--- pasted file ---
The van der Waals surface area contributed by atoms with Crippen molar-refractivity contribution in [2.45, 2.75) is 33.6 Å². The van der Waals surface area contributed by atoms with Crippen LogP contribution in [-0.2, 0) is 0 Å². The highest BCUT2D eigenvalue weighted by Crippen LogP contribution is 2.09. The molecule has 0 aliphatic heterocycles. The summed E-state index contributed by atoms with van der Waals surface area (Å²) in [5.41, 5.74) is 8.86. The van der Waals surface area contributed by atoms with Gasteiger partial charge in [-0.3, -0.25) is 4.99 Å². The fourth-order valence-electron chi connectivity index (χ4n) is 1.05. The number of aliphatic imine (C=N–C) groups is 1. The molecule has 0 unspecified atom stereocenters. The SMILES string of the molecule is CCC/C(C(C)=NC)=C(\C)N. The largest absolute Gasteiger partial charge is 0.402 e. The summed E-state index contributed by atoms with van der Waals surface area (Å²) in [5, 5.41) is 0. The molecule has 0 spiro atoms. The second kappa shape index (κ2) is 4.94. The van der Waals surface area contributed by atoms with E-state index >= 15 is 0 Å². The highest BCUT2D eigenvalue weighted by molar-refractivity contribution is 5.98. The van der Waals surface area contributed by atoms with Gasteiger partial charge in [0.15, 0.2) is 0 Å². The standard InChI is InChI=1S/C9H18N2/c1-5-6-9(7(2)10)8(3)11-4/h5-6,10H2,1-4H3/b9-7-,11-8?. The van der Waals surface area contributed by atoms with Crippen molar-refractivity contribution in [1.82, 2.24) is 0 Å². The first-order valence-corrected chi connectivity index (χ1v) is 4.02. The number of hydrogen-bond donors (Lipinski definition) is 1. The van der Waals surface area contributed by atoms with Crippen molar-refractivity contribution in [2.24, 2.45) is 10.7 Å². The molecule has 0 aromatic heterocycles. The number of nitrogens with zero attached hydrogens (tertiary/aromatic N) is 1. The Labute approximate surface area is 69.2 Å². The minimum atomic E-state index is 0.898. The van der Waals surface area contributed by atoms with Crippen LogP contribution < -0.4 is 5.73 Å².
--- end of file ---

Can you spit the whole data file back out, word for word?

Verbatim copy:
The van der Waals surface area contributed by atoms with Crippen molar-refractivity contribution in [2.45, 2.75) is 33.6 Å². The van der Waals surface area contributed by atoms with Crippen LogP contribution in [-0.2, 0) is 0 Å². The highest BCUT2D eigenvalue weighted by Crippen LogP contribution is 2.09. The molecule has 0 aliphatic heterocycles. The summed E-state index contributed by atoms with van der Waals surface area (Å²) in [5.41, 5.74) is 8.86. The van der Waals surface area contributed by atoms with Gasteiger partial charge in [-0.3, -0.25) is 4.99 Å². The fourth-order valence-electron chi connectivity index (χ4n) is 1.05. The number of aliphatic imine (C=N–C) groups is 1. The molecule has 0 unspecified atom stereocenters. The SMILES string of the molecule is CCC/C(C(C)=NC)=C(\C)N. The largest absolute Gasteiger partial charge is 0.402 e. The summed E-state index contributed by atoms with van der Waals surface area (Å²) in [5, 5.41) is 0. The molecule has 0 spiro atoms. The second kappa shape index (κ2) is 4.94. The van der Waals surface area contributed by atoms with E-state index >= 15 is 0 Å². The highest BCUT2D eigenvalue weighted by molar-refractivity contribution is 5.98. The van der Waals surface area contributed by atoms with Gasteiger partial charge in [0.15, 0.2) is 0 Å². The standard InChI is InChI=1S/C9H18N2/c1-5-6-9(7(2)10)8(3)11-4/h5-6,10H2,1-4H3/b9-7-,11-8?. The van der Waals surface area contributed by atoms with Crippen molar-refractivity contribution in [1.82, 2.24) is 0 Å². The first-order valence-corrected chi connectivity index (χ1v) is 4.02. The number of hydrogen-bond donors (Lipinski definition) is 1. The van der Waals surface area contributed by atoms with Crippen molar-refractivity contribution in [2.24, 2.45) is 10.7 Å². The molecule has 0 aromatic heterocycles. The number of nitrogens with zero attached hydrogens (tertiary/aromatic N) is 1. The Labute approximate surface area is 69.2 Å². The minimum atomic E-state index is 0.898. The van der Waals surface area contributed by atoms with Crippen LogP contribution < -0.4 is 5.73 Å².